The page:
Economy

ECONOMIC ANALYSIS: How Hoosiers who smoke are hurting state economy

March 26, 2007

For those who have gone through life shying away from anything involving numbers, the demonstration of the principle of compound interest is usually an eye-opening revelation. It's quite simple, actually. Money set aside today accrues interest, if it is wisely invested. But so does the interest on what you set aside yesterday. Over a long time span, this snowballing of interest on interest can build up to a sizable nest egg.

That's why financial advisers always tell you to start saving for retirement while you are younger, even if the amounts you set aside are fairly small. It is also why tax policies that make investment income from retirement savings taxexempt can have such a powerful impact on wealth, even if the income you draw from those plans later in life is fully taxed.

It's a story about numbers, so it takes a few to explain it. If you are in a 25-percent tax bracket, and set $100 of your after-tax wages aside each month, after 40 years you would have about $134,000 in savings to spend as you wished. But if you saved with pre-tax dollars, in a taxexempt account, your nest egg would be almost double that size, more than $265,000. Even after paying taxes on the income you draw out, you'd be well ahead.

But the relevance of the story of compounding is not limited to financial planning. The same phenomenon helps explain why Indiana's dubious status as a state where people smoke more than average exacts such a heavy toll on productivity and output in the state's economy.

If that sounds like a stretch, consider the following. We know that smoking and premature retirement and death due to smoking-related illnesses are closely linked. Formally speaking, we might say the survival rate for smokers of any age-the probability that they will remain alive until next year-is lower than that of a non-smoker.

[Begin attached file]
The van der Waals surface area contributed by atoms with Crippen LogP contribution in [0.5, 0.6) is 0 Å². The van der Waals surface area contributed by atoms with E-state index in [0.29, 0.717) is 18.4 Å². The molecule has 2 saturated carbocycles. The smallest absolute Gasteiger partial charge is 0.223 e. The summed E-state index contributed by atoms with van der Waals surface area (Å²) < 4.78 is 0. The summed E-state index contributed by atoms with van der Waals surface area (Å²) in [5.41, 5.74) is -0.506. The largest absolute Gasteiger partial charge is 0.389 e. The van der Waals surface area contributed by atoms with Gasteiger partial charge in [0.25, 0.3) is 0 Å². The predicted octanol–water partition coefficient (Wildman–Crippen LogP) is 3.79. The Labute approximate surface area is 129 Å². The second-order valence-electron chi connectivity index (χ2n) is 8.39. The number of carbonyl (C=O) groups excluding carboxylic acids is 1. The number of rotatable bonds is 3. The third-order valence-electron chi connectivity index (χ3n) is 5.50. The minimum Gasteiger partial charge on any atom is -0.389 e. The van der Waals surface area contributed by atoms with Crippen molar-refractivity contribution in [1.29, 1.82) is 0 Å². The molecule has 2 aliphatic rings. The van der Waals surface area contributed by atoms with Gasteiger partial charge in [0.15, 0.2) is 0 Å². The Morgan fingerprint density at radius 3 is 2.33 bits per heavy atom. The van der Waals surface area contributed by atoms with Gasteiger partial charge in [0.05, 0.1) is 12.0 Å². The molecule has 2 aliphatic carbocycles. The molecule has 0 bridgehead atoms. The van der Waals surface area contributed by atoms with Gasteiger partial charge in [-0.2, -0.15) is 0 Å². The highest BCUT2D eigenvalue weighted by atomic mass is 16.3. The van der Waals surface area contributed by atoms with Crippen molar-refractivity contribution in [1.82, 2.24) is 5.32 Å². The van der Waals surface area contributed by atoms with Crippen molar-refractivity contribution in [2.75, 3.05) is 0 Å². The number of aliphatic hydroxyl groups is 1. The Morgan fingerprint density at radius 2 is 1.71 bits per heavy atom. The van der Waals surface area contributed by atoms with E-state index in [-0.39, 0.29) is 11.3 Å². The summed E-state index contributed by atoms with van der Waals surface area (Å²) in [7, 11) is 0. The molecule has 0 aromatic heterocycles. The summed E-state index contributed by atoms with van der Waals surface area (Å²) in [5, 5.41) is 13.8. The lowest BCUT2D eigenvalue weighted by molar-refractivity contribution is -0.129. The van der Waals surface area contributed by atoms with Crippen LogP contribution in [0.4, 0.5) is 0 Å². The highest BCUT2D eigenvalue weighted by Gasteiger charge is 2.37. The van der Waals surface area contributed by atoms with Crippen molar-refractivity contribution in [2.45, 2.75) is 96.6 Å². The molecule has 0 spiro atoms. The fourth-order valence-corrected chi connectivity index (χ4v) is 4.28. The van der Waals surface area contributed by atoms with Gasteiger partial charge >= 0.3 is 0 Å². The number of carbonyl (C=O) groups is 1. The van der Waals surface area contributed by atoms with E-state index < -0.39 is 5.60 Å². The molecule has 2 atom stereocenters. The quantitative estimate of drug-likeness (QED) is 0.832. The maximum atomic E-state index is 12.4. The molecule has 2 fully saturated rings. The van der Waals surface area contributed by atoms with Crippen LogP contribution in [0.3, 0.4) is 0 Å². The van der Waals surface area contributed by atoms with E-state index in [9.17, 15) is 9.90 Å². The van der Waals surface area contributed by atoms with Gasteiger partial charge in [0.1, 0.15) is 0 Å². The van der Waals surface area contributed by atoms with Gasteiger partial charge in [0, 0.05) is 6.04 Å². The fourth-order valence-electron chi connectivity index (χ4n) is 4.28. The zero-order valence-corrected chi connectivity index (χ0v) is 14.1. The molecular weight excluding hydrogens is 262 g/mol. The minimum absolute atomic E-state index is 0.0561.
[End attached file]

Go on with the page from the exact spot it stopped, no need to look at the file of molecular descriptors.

In fact, the voluminous research that has been conducted on smoking and health has given us some fairly accurate estimates of these rates, which must take into account other factors affecting health, like weight and exercise habits, which also may vary between those who smoke and those who do not. And the differences in these survival rates, while very small, can have an enormous impact on the work force and the population, through the process of compounding.

Let's take the optimistic scenario first. If we could wave a magic wand and turn our state's population into people who had never smoked, we'd all enjoy higher survival rates. As a result, there would be more of us in every age category next year at this time. Applying higher survival rates to that larger group yields yet a larger increase each successive year.

Compounding into the future, we can see that a small change in survivability cumulates to a much more significant increase in population over time. Many of those who would be added would be in the prime of their working lives.

Now, back to reality. Indiana is a heavier-than-average smoking state. We pay the price for that in the form of lower, not higher, survival rates. And the compounded impact of that unfortunate fact over the decades that have already elapsed is that we have lost many workers and consumers throughout the economy.

That's not the only way in which smoking affects the economy, of course. But as we discuss whether or not smokers take more breaks, get sick more often, or require more cleaning up after than nonsmokers, we should remember that the largest impact of them all may be the one we don't see. That is the folks who are no longer with us.



Barkey is an economist and director of economic and policy study at the College of Business, Ball State University. His column appears weekly. He can be reached by e-mail at pbarkey@ibj.com.
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